Wetzel Chamber Hosts Candidate Forum
City, county, and state politicians gathered at the Wetzel County Mollohan Center April 19 for the Wetzel County Chamber of Commerce’s Meet the Candidates forum.
The following are some of the highlights from Thursday’s forum:
Wetzel County Commission
On best quality
Greg Morris said he feels his best quality is that he is a listener. He said he will listen to the county’s citizens to try to figure out the best solutions to issues. He said he has some experience in public speaking, as he is a part-time preacher.
Morris said he feels he gets along “with people well.” He said he has campaigned door-to-door and feels he makes a connection with people. “It’s been a good experience,” he said.
Commission candidate BB Smith noted his previous experience working with state government. He cited work with the state building and trades council, as well as work with the state auditor’s office. Smith said he also helped with the West Virginia Jobs Act. Through his work, Smith said he has learned how every office works. “It’s unbelievable how everybody is supposed to work in the same, but do things differently.”
“That educated me a lot about the system and how it works.”
The commission candidates were asked how important they feel it is that a commissioner be in his or her office, and available, on a regular basis.
Smith said it is very important to be available.
“I don’t know that they are supposed to be in the office eight hours, five days a week,” Smith noted, but added a commissioner should be available to constituents and available to talk “at any time.”
“Everybody that has a question should be able to talk to at least one, if not all, the county commissioners. It’s very important.”
Morris said he agreed with Smith, that a commissioner needs to be available at any time one of the citizens has a question and needs to talk about anything.
“Dave Pethtel is a good example,” Morris said. “He will talk to you right now. If not, he will call back.”
“I think that is important as a county commissioner also, to be there and be available to talk to the citizens whenever they have a question or a problem.”
The commission candidates were asked what they like most about the county.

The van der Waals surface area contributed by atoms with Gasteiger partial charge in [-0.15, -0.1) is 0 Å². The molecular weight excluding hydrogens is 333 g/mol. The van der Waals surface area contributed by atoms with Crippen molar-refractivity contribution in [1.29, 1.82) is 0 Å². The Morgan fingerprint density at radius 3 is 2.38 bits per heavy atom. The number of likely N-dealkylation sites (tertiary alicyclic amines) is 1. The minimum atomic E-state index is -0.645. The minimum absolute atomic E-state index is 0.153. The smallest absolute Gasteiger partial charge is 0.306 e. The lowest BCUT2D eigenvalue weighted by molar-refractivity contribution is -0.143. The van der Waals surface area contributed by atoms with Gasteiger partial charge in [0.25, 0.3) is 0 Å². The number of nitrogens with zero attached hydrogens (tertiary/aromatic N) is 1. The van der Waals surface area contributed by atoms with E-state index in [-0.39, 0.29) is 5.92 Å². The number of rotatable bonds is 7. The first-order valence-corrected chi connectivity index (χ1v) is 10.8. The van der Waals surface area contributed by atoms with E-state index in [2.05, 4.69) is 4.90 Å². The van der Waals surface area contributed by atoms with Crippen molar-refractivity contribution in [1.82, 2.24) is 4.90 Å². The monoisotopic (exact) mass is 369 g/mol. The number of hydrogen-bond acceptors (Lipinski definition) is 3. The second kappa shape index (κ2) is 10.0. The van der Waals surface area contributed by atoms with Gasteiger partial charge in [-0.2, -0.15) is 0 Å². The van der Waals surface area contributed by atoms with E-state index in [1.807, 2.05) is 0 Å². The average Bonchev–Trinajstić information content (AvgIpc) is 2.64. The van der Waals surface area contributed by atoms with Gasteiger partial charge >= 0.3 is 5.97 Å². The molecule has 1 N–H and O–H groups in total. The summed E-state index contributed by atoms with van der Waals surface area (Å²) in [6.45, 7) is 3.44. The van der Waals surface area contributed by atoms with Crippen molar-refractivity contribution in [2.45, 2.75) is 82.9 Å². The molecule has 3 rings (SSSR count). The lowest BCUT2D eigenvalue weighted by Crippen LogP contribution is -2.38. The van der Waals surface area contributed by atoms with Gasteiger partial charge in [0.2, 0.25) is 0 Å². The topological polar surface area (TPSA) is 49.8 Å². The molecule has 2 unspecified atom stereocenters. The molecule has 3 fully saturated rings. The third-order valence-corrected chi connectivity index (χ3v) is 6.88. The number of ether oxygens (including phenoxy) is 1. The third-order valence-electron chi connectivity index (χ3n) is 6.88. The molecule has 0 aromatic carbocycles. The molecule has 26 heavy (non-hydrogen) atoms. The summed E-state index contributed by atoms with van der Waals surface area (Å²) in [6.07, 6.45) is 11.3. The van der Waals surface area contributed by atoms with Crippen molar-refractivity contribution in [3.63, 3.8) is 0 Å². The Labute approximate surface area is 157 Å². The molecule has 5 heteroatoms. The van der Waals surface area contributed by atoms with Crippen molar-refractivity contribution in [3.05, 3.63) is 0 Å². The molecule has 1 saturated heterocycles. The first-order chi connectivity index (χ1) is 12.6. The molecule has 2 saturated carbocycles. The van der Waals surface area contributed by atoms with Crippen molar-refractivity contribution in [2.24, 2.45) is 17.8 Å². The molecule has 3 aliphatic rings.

Morris said the people “is most impressive.”
Morris described how he has lived from one end of the county another. He grew up in Wileyville, attended school in Hundred, but he now lives in Paden City. He said there are needs all over the county that should be addressed.
“I think that is one thing I like about our county. It is not just all city people or country people. It is a diverse amount of people that live in the county. There are different things that need done in different areas.”
Smith agreed with his opponent. He said the people are what make the county “what it is.”
“As a county commissioner, it would be my job to support those people and organizations like the volunteer fire departments and EMS and senior citizens”
He noted he visits senior citizens’ centers all over the county and “visit the people.”
“They let you know what needs to be done. Can we do it all? No. But we can certainly try.”
New Martinsville Chief of Police
Chief of police candidates Tim Cecil and Daniel Eastham were asked what they each feel qualifies them for the office.
Eastham said he has worked at a “couple of different police agencies.” He said he is a certified officer who has gone through the 16-week training. He said he has had opportunities to continue his training.
Eastham said he has an ability to reach out to people and is “big into community policing.”
“I like to reach out to people.”
Eastham said with his training and experience in law enforcement, he feels he is very qualified, along with his education.
“I like to work with the officers and help them in doing their job and carrying it out.”
Current New Martinsville Police Chief Tim Cecil said he has a military background, a degree in Criminal Justice, as well as 15 years of experience in the job.
“I work well with the community and schools. I have two (Prevention Resource Officers), one in each of the schools. I have set up ALICE training A lot of people want (kids) to hide and duck, but with the ALICE training, we teach them to fight back and run, and give them a fighting chance.